2009 Annual Science Report

University of Wisconsin Reporting  |  JUL 2008 – AUG 2009

EPO Activity: E/PO - Astrobiology Night at the Ballpark

Project Progress

On June 5th, WARC E/PO sponsored “Astrobiology Night at the Ballpark” at the local minor league field of the Madison Mallards Baseball team. The night featured a variety of informal education activities to expose members of the general public to NAI WARC team research. In total, 6252 people came through the gates that night.

As fans entered the park, volunteers passed out 1,000 sets of “Life in the Extremes” trading cards. [FIGURE 1 – students passing out trading cards] Each pack contained nine cards, each of which featured a different extremophile group (e.g. halophiles, thermophiles, barophiles). [FIGURE 2 – trading cards PDF]. In the spirit of baseball trading cards, the front of the card has a picture while the back has more detailed “stats” on the microbes.

After making it through the gates, visitors to the park that night had the chance to learn about our team’s work at four different tables staffed by WARC scientists and UW Geology Museum volunteers. * At the “Build a BIF” table, WARC graduate students and post docs showed off pieces of banded iron formation and did a demo of how these unique rocks form. [FIGURE 3 – visitors learn about how banded iron formation forms] * “The Original X-philes” highlighted extremophiles using a “How Extreme Are You?” challenge where people could taste the salinity of three different waters: tap water, ocean water, and hypersaline water. WARC graduate and undergraduate students and Co-I Eric Roden staffed this table. [FIGURE 4 – girl trying hypersaline water] * The “Respect Your Elders” table featured touchable fossil stromatolite mounds and a microbial high-rise where visitors could learn about the complex microbial communities found in stromatolites and Winogradsky columns. [FIGURE 5 – learning about microbial high-rises] * “Time… is on my Mind” addressed geologic dating and earths oldest rocks including a large piece of Morton Gneiss, a 3.6 billion year old rock from Minnesota. WARC graduate students and Co-I John Valley worked here. [FIGURE 6 – Co-I John Valley at earth’s oldest rocks table].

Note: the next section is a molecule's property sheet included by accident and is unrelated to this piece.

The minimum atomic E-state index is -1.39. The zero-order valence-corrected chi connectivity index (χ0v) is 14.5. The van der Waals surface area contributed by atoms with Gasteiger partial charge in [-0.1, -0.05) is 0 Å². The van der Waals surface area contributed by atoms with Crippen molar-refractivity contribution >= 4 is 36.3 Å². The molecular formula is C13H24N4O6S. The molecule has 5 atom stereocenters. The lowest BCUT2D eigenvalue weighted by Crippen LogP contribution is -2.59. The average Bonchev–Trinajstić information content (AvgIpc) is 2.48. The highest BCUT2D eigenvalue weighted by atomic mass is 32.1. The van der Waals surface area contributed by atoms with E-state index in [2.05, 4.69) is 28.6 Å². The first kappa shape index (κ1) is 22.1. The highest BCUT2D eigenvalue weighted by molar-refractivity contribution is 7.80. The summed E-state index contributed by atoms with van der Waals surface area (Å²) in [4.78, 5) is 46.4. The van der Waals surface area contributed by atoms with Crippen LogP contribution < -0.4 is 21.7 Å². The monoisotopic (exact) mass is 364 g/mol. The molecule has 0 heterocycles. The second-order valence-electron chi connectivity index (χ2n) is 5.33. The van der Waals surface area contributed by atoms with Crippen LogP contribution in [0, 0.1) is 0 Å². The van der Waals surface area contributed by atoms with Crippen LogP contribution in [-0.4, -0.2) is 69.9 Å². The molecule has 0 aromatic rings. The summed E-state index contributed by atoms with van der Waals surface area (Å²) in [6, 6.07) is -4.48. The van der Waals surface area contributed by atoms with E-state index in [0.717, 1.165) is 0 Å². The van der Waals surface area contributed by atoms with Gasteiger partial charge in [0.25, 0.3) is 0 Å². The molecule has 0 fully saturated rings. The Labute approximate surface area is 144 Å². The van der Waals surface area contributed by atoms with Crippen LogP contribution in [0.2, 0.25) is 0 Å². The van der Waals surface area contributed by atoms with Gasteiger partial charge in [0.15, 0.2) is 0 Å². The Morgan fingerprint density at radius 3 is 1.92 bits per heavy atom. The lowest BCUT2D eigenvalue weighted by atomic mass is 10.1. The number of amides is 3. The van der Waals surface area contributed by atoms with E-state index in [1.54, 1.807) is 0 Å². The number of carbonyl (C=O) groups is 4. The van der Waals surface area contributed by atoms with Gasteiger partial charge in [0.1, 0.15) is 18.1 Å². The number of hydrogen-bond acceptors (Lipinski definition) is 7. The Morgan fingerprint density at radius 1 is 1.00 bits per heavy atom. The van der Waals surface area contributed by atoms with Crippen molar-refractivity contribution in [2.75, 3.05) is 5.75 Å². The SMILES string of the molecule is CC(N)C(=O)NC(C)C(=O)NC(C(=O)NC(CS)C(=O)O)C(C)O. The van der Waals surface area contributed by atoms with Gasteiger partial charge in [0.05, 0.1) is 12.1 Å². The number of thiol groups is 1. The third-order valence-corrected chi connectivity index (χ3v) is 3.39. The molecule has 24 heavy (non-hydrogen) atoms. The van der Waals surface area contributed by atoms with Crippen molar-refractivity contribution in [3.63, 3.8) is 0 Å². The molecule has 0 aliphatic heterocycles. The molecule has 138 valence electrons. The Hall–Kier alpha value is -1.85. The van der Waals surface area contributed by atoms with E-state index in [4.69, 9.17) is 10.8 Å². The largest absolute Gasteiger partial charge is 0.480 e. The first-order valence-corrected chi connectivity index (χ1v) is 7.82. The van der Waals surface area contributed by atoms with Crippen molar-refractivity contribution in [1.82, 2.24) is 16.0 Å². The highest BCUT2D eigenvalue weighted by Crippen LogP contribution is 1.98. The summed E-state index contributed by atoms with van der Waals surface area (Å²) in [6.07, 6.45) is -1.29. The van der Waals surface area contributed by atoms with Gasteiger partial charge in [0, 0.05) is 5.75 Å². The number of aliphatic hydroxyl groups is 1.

We invited two other science outreach organizations to join us this night at the ballpark. UW Space Place (University of Wisconsin’s space outreach facility) brought telescopes and did some stargazing with fans. The Madison Badger Bots, a high school robotics team, set up robotics demos in the off-field areas where visitors could interact with them and learn about how robots are designed.

Once seated and before the game started, two NASA videos were played on the field’s video board. “Phoenix – A Tribute” and “Looking for Life in All the Right Places” were chosen to give context to the work that our researchers are doing. Incidentally, WARC Co-I Max Coleman is featured in “Looking for Life in All the Right Places.”

To kick off the game, Co-I Eric Roden threw out the first pitch with the rest of the research team out at the mound with him. [FIGURE 7 – Co-I Eric Roden throws out the first pitch] The Madison Badger Bots built a special remote-controlled rover to deliver the ball to Eric out at the mound (seen to the left in Fig. 7).

During the second inning break, we had an “aliens vs. kids” tug of war along the third base line (the announcer emphasized that these were not the kinds of aliens our team is looking for!). [FIGURE 8 – tug of war start]. Team mascot Millie the Mallard called the win for the kids who all received JPL Mars Balls as a thanks for participating. [FIGURE 9 – Tug of War ends]

As a final give-away for the night, green flying saucer frisbees with an astrobiology timeline on it were thrown into the stands by the team mascots and ballpark workers. These had links to the NAI website as well as alienearths.org as places to go for more information about astrobiology.